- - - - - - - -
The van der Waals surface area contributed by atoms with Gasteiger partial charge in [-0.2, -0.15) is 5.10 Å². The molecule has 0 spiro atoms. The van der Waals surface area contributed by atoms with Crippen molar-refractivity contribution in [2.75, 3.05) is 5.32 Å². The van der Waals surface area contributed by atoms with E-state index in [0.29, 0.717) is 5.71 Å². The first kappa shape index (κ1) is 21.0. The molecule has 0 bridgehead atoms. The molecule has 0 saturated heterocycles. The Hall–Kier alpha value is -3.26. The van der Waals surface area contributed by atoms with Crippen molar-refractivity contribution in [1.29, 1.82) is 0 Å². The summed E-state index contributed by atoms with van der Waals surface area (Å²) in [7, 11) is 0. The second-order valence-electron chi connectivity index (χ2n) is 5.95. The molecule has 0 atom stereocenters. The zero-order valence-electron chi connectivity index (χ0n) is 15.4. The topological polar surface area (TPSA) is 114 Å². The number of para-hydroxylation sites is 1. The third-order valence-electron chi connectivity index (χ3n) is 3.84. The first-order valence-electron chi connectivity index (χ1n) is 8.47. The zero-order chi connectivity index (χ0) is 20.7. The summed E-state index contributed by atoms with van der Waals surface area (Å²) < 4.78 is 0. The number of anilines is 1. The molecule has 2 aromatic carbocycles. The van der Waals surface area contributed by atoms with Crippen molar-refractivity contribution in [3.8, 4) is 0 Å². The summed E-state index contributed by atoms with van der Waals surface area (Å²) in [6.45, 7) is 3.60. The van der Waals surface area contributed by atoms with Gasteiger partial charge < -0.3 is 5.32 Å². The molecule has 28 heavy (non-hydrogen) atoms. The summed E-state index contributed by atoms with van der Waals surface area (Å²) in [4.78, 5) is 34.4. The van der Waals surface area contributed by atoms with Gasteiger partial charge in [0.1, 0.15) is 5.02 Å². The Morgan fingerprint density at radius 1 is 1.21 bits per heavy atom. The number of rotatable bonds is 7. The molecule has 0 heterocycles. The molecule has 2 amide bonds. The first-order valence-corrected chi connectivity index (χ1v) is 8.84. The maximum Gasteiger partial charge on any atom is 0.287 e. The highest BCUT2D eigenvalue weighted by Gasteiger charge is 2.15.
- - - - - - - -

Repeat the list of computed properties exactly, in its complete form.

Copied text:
The van der Waals surface area contributed by atoms with Gasteiger partial charge in [-0.2, -0.15) is 5.10 Å². The molecule has 0 spiro atoms. The van der Waals surface area contributed by atoms with Crippen molar-refractivity contribution in [2.75, 3.05) is 5.32 Å². The van der Waals surface area contributed by atoms with E-state index in [0.29, 0.717) is 5.71 Å². The first kappa shape index (κ1) is 21.0. The molecule has 0 bridgehead atoms. The molecule has 0 saturated heterocycles. The Hall–Kier alpha value is -3.26. The van der Waals surface area contributed by atoms with Crippen molar-refractivity contribution in [1.29, 1.82) is 0 Å². The summed E-state index contributed by atoms with van der Waals surface area (Å²) in [7, 11) is 0. The second-order valence-electron chi connectivity index (χ2n) is 5.95. The molecule has 0 atom stereocenters. The zero-order valence-electron chi connectivity index (χ0n) is 15.4. The topological polar surface area (TPSA) is 114 Å². The number of para-hydroxylation sites is 1. The third-order valence-electron chi connectivity index (χ3n) is 3.84. The first-order valence-electron chi connectivity index (χ1n) is 8.47. The zero-order chi connectivity index (χ0) is 20.7. The summed E-state index contributed by atoms with van der Waals surface area (Å²) < 4.78 is 0. The number of anilines is 1. The molecule has 2 aromatic carbocycles. The van der Waals surface area contributed by atoms with Crippen molar-refractivity contribution in [3.8, 4) is 0 Å². The summed E-state index contributed by atoms with van der Waals surface area (Å²) in [6.45, 7) is 3.60. The van der Waals surface area contributed by atoms with Gasteiger partial charge < -0.3 is 5.32 Å². The molecule has 28 heavy (non-hydrogen) atoms. The summed E-state index contributed by atoms with van der Waals surface area (Å²) in [4.78, 5) is 34.4. The van der Waals surface area contributed by atoms with Gasteiger partial charge in [0.1, 0.15) is 5.02 Å². The Morgan fingerprint density at radius 1 is 1.21 bits per heavy atom. The number of rotatable bonds is 7. The molecule has 0 heterocycles. The molecule has 2 amide bonds. The first-order valence-corrected chi connectivity index (χ1v) is 8.84. The maximum Gasteiger partial charge on any atom is 0.287 e. The highest BCUT2D eigenvalue weighted by Gasteiger charge is 2.15.